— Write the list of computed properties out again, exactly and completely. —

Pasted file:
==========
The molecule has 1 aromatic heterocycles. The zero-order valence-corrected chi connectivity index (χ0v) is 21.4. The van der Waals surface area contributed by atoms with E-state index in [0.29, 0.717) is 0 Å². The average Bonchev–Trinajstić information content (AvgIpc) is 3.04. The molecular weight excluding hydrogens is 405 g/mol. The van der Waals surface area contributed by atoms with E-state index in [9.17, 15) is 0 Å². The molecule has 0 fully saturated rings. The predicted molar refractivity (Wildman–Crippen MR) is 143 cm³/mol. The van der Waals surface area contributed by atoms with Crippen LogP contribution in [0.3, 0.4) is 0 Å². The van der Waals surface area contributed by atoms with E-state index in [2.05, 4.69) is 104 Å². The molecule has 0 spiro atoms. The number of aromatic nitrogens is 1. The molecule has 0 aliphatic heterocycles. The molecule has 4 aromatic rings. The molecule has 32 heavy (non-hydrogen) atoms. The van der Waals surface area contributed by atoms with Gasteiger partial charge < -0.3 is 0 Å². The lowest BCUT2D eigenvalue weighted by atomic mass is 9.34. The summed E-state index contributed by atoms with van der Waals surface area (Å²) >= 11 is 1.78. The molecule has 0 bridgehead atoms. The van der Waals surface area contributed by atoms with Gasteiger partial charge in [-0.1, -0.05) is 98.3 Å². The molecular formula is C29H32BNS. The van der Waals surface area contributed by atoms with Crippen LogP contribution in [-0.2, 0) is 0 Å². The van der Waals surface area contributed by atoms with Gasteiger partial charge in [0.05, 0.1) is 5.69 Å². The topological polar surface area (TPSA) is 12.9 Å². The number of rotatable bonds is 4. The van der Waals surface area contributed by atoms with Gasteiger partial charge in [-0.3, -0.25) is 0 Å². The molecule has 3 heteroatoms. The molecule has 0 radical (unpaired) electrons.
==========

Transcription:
The molecule has 1 aromatic heterocycles. The zero-order valence-corrected chi connectivity index (χ0v) is 21.4. The van der Waals surface area contributed by atoms with E-state index in [0.29, 0.717) is 0 Å². The average Bonchev–Trinajstić information content (AvgIpc) is 3.04. The molecular weight excluding hydrogens is 405 g/mol. The van der Waals surface area contributed by atoms with E-state index in [9.17, 15) is 0 Å². The molecule has 0 fully saturated rings. The predicted molar refractivity (Wildman–Crippen MR) is 143 cm³/mol. The van der Waals surface area contributed by atoms with Crippen LogP contribution in [0.3, 0.4) is 0 Å². The van der Waals surface area contributed by atoms with E-state index in [2.05, 4.69) is 104 Å². The molecule has 0 spiro atoms. The number of aromatic nitrogens is 1. The molecule has 0 aliphatic heterocycles. The molecule has 4 aromatic rings. The molecule has 32 heavy (non-hydrogen) atoms. The van der Waals surface area contributed by atoms with Gasteiger partial charge < -0.3 is 0 Å². The lowest BCUT2D eigenvalue weighted by atomic mass is 9.34. The summed E-state index contributed by atoms with van der Waals surface area (Å²) >= 11 is 1.78. The molecule has 0 bridgehead atoms. The van der Waals surface area contributed by atoms with Gasteiger partial charge in [-0.1, -0.05) is 98.3 Å². The molecular formula is C29H32BNS. The van der Waals surface area contributed by atoms with Crippen LogP contribution in [-0.2, 0) is 0 Å². The van der Waals surface area contributed by atoms with Gasteiger partial charge in [0.05, 0.1) is 5.69 Å². The topological polar surface area (TPSA) is 12.9 Å². The number of rotatable bonds is 4. The van der Waals surface area contributed by atoms with Gasteiger partial charge in [-0.3, -0.25) is 0 Å². The molecule has 3 heteroatoms. The molecule has 0 radical (unpaired) electrons.